“A solid majority of people in this country agree that the US should take aggressive action on climate change. Yet instead of embracing clean energy, Trump is throwing a lifeline to the coal industry through actions like repealing the Clean Power Plan.”
Michael Brune, Executive Director, The Sierra Club
In the twisted world of Donald Trump, where it seems almost every immigrant not from Norway is a suspected criminal and math teachers are potential SWAT tacticians, one consistent fantasy is that the country should embrace “beautiful, clean coal.” Simply put, there is no such thing, and as the president’s sound bite becomes official policy, his delusions pose a huge threat to our economy and our environment.
Fortunately, most of us know better. When Americans are asked in polls what kinds of energy our government should prioritize, invariably a majority—regardless of political affiliation—say renewables. And a solid majority of people in this country agree that the United States should take “aggressive” action on climate change. Yet instead of embracing clean energy, Trump is throwing a lifeline to the coal industry through actions like repealing the Clean Power Plan.
It won’t work. Coal is in irreversible decline in this country for a simple reason: No one wants to pay more for the worst choice. Even among dirty fuels, coal causes the most obvious harm to the environment and to human health, from mercury poisoning to black lung disease. Just the soot from coal-fired power plants is responsible for an estimated 13,000 premature deaths annually in the United States. And coal is no bargain. A new wind or solar power plant is cheaper to build than a new coal plant, when measured by cost per megawatt-hour.
“Coal is not coming back. We’re still making progress on clean energy and climate action in spite of Trump and his enablers.”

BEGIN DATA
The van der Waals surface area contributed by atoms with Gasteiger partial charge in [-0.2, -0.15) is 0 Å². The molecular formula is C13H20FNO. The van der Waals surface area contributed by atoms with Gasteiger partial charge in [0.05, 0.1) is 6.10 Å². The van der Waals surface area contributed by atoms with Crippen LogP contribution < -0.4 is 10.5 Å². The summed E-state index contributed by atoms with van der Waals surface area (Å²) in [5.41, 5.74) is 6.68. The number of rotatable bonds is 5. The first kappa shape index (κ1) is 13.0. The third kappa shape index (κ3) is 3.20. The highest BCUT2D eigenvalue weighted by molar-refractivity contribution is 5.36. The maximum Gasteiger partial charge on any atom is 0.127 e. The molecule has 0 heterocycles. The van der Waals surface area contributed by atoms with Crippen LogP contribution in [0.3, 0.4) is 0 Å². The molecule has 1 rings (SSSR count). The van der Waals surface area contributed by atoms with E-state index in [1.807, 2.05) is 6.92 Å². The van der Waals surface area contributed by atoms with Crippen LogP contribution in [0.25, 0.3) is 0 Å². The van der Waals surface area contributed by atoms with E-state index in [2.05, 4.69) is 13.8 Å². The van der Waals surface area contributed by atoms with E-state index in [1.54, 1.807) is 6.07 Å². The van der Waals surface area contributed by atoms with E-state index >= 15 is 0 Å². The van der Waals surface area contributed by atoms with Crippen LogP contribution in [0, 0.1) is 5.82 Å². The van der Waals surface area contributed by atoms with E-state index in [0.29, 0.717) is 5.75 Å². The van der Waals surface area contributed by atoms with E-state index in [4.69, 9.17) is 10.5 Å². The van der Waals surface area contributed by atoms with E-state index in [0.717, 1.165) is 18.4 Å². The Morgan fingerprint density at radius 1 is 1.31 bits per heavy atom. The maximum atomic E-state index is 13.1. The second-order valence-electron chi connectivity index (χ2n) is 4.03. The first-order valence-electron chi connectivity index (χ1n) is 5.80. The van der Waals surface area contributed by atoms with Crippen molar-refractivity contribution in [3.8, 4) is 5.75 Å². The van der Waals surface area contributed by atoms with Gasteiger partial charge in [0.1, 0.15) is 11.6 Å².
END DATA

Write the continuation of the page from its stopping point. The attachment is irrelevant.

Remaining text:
Sure, the technology exists to make coal marginally cleaner—but that makes it much more expensive, because power plant owners have to pay for costly (and barely proven) systems like carbon capture. So electric utilities are forced into an awful decision: pay more and kill less, or pay less and kill more.
Donald Trump’s election did nothing to change this calculus. During the Trump administration’s first year, the Sierra Club’s Beyond Coal campaign announced the scheduled retirement of a coal-fired power plant an average of once every 19 days. More coal capacity was retired in the first 45 days of 2018 than in the first three years of the Obama administration. Since 2010, the Sierra Club has helped prevent at least 7,000 premature deaths every year through our advocacy.
Whether coal will rebound or not (it won’t) isn’t the real issue. These are the questions we should be asking: What will replace it? And how will the transition affect the same coal-mining communities that received spurious promises from candidate Donald Trump that he could bring coal back from the brink? For the answers, we need only consider what most Americans agree on: Investing in clean, renewable energy makes more sense than going from one dirty fuel (coal) to another (gas).
Not only are renewables far better for our climate, environment, and public health, but they also offer more potential for job creation. Today in the United States, the wind and solar industries combined employ about 470,000 people, while the coal industry employs no more than 175,000, including both miners and power plant workers.
Of course, any government that insists on disregarding the wishes of its people is likely to become unpopular or (in this case) even more unpopular. Sure enough, opposition to Trump’s terrible policies has been fierce. Hundreds of thousands of Sierra Club members and supporters have taken part in the struggle against dirty fuels, and for a clean energy economy, through efforts like our Ready for 100 campaign.
Coal is not coming back. We’re still making progress on clean energy and climate action in spite of Trump and his enablers. Would we prefer a president who wants renewables to succeed and an administration that respects the mining communities that sacrificed so much for so long to power this country? Of course. Something tells me we might not have long to wait.